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Battle of García Hernández

From Wikipedia, the free encyclopedia

Battle of García Hernández
Part of the Peninsular War
Northen – Battle of García Hernández.JPG

Battle of Garcia Hernandez, 23 July 1812, by Adolf Northen
Date23 July 1812
Location40°51′37″N 5°25′57″W / 40.86028°N 5.43250°W / 40.86028; -5.43250
Result British victory
Belligerents
First French Empire French Empire United Kingdom of Great Britain and Ireland United Kingdom
Commanders and leaders
First French Empire Maximilien Foy United Kingdom of Great Britain and Ireland Eberhardt von Bock
Strength
4,000 1,770
Casualties and losses
1,600 killed, wounded or captured 127 killed, wounded or captured
Peninsular war: 1811-1813 Castile and northern Spain

In the Battle of García Hernández on 23 July 1812, two brigades of Anglo-German cavalry led by Major-General Eberhardt Otto George von Bock defeated 4,000 French infantry led by Major-General Maximilien Foy. In what would otherwise have been an unremarkable Peninsular War skirmish, the German heavy dragoons achieved the unusual feat of breaking three French squares, those of the 6th, 69th and 76th Line,[1] routing the entire French force with heavy losses.

Background

The previous day, the Allied army commanded by Arthur Wellesley, 1st Duke of Wellington had won a decisive victory over a French army led by Marshal Auguste Marmont in the Battle of Salamanca. Foy's division was the only French unit not engaged in the battle and it was acting as rearguard on 23 July.

Battle

Bock's 770-strong heavy cavalry brigade, consisting of the 1st and 2nd King's German Legion (KGL) Dragoons, led the pursuit of the French. In support of Bock were the 1,000 troopers of George Anson's British light cavalry brigade (11th and 16th Light Dragoons).[2] As the Anglo-Germans approached, Maj-Gen Curto's French cavalry fled. Foy arranged his eight battalions on a hill in square near Garcihernández in Salamanca province in Spain. He had two battalions each of the 6th Light, and the 39th, 69th and 76th Line Infantry Regiments.[3]

Bock's dragoons charged a square belonging to a battalion of the 6th Light. The French held their fire too long. Their volley killed a number of horsemen, but a mortally wounded horse carrying a dead dragoon crashed into the square like a battering ram.[4] The horse fell, kicking wildly, knocking down at least six men and creating a gap in the square. Captain Gleichen rode his horse into the gap, followed by his troopers. The square broke up and most of the men surrendered.[5][6]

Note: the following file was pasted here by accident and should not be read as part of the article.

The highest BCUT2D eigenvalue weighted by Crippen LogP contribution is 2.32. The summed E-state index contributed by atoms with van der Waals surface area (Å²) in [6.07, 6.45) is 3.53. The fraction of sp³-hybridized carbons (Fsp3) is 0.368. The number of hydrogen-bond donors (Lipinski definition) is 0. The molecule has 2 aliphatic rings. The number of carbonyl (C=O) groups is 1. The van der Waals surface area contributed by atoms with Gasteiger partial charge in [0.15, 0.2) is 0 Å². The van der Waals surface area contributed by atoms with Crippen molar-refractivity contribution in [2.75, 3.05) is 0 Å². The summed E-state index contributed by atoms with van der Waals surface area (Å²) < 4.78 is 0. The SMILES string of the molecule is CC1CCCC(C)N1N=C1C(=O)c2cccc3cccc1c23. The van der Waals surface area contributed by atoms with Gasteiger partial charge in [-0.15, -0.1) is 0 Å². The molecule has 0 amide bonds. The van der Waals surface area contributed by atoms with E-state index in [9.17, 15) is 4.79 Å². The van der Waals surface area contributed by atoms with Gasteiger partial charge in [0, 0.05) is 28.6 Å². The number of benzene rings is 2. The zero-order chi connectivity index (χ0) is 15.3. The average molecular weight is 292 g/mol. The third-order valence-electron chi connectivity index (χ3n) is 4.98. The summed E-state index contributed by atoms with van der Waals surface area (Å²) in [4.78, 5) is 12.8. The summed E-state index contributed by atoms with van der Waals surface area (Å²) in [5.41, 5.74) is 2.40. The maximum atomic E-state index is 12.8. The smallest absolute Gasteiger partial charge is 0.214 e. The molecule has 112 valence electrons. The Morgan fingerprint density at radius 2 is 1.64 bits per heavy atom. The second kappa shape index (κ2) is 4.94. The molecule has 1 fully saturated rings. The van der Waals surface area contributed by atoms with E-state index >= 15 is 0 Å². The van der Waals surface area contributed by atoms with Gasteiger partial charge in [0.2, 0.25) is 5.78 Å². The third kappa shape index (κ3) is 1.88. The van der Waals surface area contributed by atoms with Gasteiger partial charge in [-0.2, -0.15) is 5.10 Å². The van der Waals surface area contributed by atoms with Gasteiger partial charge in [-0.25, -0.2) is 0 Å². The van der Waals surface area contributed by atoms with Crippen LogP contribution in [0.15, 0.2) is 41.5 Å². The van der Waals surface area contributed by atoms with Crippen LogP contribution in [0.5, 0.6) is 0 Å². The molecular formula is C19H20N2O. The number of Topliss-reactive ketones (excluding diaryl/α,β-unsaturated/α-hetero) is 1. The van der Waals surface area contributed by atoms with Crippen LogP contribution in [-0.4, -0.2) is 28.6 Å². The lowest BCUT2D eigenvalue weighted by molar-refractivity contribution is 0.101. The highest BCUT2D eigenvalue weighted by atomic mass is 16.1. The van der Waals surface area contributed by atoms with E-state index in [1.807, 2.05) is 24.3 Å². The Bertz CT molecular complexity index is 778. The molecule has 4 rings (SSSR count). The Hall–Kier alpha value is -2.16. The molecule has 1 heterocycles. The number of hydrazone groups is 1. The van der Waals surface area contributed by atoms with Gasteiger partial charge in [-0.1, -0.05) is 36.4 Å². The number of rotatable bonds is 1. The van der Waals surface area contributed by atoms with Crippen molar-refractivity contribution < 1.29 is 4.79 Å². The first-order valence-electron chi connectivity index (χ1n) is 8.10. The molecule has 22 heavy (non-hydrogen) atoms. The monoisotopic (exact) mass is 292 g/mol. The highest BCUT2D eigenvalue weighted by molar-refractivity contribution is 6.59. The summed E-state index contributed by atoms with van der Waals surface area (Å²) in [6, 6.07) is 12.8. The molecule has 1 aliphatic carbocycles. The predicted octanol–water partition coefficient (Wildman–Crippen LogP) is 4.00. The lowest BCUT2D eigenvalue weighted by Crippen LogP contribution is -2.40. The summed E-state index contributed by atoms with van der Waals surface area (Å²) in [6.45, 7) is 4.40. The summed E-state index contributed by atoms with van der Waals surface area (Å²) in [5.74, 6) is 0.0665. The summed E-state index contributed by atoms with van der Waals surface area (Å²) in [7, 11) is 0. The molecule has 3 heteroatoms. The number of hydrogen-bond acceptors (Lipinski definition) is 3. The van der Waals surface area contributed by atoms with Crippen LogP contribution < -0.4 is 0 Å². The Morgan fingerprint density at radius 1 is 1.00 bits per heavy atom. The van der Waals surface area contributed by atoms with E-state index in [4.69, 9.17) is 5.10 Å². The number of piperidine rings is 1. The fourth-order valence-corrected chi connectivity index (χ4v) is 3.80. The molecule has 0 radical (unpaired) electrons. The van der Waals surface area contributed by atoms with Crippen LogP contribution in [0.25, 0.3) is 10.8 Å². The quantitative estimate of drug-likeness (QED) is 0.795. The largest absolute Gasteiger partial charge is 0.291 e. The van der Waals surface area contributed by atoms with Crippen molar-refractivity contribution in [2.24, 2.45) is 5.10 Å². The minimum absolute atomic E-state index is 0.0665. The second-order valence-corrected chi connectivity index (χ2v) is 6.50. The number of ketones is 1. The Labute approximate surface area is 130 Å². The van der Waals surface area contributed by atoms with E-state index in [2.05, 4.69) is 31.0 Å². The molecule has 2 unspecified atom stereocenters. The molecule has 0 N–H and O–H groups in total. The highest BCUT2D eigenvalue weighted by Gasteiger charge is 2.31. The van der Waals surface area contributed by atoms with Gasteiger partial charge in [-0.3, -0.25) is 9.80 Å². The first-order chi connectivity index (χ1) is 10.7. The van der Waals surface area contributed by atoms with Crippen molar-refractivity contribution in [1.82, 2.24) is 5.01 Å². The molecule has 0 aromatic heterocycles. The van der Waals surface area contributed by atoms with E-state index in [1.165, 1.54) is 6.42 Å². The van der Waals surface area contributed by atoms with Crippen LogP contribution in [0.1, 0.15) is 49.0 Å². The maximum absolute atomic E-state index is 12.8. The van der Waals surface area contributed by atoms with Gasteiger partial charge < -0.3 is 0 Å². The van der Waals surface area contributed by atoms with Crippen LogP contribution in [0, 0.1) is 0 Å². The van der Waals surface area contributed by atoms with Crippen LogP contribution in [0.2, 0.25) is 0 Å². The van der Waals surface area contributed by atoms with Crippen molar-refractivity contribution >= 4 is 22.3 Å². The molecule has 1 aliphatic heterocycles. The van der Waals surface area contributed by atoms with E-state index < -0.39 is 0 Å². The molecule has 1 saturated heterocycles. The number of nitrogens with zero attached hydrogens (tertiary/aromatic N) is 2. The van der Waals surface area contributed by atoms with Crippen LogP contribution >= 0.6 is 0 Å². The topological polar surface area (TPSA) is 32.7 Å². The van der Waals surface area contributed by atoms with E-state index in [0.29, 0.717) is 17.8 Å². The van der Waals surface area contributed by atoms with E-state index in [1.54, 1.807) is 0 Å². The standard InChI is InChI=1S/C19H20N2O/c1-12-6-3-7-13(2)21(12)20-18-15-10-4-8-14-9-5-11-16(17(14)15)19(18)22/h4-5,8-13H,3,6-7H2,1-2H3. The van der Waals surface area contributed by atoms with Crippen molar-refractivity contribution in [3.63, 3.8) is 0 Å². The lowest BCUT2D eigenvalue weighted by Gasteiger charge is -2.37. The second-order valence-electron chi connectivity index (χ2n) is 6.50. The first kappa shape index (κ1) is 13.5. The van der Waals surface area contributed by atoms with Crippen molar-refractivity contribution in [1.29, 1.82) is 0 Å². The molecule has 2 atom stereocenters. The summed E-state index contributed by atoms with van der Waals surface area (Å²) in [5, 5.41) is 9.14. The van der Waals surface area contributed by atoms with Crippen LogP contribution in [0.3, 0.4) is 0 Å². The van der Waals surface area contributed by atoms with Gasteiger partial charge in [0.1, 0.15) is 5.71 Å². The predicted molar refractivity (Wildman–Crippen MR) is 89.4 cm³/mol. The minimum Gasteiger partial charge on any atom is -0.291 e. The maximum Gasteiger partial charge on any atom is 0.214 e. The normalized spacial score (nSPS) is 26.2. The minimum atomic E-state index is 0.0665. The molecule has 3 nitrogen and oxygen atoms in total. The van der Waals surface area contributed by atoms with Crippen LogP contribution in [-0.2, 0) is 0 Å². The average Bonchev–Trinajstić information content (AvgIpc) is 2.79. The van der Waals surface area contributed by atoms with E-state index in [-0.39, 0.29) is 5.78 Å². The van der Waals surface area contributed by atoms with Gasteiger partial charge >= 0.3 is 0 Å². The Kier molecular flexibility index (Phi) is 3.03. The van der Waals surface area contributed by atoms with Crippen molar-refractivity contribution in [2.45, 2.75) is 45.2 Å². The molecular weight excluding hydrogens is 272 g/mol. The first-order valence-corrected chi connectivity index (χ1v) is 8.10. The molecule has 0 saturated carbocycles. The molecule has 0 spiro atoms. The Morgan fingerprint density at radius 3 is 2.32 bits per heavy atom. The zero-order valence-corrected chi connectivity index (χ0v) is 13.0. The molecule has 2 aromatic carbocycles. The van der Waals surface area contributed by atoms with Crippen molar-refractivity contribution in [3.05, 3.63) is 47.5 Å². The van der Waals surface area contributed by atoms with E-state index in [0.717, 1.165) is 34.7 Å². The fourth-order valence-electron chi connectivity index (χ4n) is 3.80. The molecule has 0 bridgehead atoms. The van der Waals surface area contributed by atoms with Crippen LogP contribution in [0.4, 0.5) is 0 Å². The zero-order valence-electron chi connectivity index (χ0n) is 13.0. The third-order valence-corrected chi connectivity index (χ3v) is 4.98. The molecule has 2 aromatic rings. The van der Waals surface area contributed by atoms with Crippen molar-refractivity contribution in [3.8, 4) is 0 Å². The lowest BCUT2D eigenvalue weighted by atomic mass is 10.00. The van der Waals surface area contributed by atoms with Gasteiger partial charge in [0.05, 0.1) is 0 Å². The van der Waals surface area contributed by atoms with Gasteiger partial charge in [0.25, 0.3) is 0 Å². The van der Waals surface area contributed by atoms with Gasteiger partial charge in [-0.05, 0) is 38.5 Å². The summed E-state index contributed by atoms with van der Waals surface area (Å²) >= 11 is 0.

A second square farther up the hillside was soon charged. Shaken by the first square's disaster, the men flinched when the dragoons rode into them. Soon the men in the second square were running for their lives, except those who surrendered. Foy quickly pulled back the rest of his troops. Anson's horsemen mopped up the battlefield.

Results

Foy lost 200 killed and wounded, and 1,400 captured. Bock lost 54 killed and 62 wounded. The very high proportion of killed to wounded was due to the "deadly effect of musketry at the closest possible quarters."[7] Another authority gives 52 Germans killed, 69 wounded and 6 missing and 1,100 total French casualties.[3]

Commentary

The breaking of a steady square was a rare event. A French infantry battalion in square formed up in a bayonet-studded hedgehog either 3-ranks or 6-ranks deep. (A British square was 4-deep.) If a square stood its ground without flinching and fired with effect, it could withstand the best cavalry. When infantry squares were broken by cavalry in the Napoleonic Wars, it was usually because:

  • the infantry were of poor quality
  • the infantry were tired, disorganized or discouraged
  • it was raining, making it difficult for the infantry to fire effectively, and wetting their gunpowder
  • the infantry fired a poorly aimed volley
  • the infantry waited too long to fire

At García Hernández, the last event occurred with the first square, leading to the extraordinary accident of a mortally wounded horse and rider smashing into the square making a gap which was then exploited by the following cavalry. The second square likely panicked at seeing the first square being torn apart.

Culture

This skirmish is depicted in Bernard Cornwell's novel, Sharpe's Sword.

The battle was also shown in Susanna Clarke's Jonathan Strange and Mr. Norrell, while Jonathan Strange is serving under the Duke of Wellington.

Notes

  1. ^ Chappell 2000.
  2. ^ Glover 1974, p. 380.
  3. ^ a b Smith 1998, p. 381.
  4. ^ Keegan 1977, p. 154.
  5. ^ Beamish 1837, pp. 81ff.
  6. ^ Oman 1913, p. 101.
  7. ^ Oman 1913, p. 102.

References

  • Beamish, N.L (1837). History of the King's German Legion. II. Retrieved 29 May 2021.
  • Chappell, Mike (2000). The King's German Legion (1): 1803-12. Oxford: Osprey.
  • Glover, Michael (1974). The Peninsular War 1807-1814. Penguin. ISBN 0-14-139041-7.
  • Keegan, John (1977). The Face of Battle. London: Vintage.
  • Oman, Charles (1913). Wellington's Army, 1809–1814. London: Greenhill. ISBN 0-947898-41-7.
  • Smith, Digby (1998). The Napoleonic Wars Data Book. Greenhill. ISBN 1853672769.

External links

Further reading


This page was last edited on 30 May 2021, at 17:19
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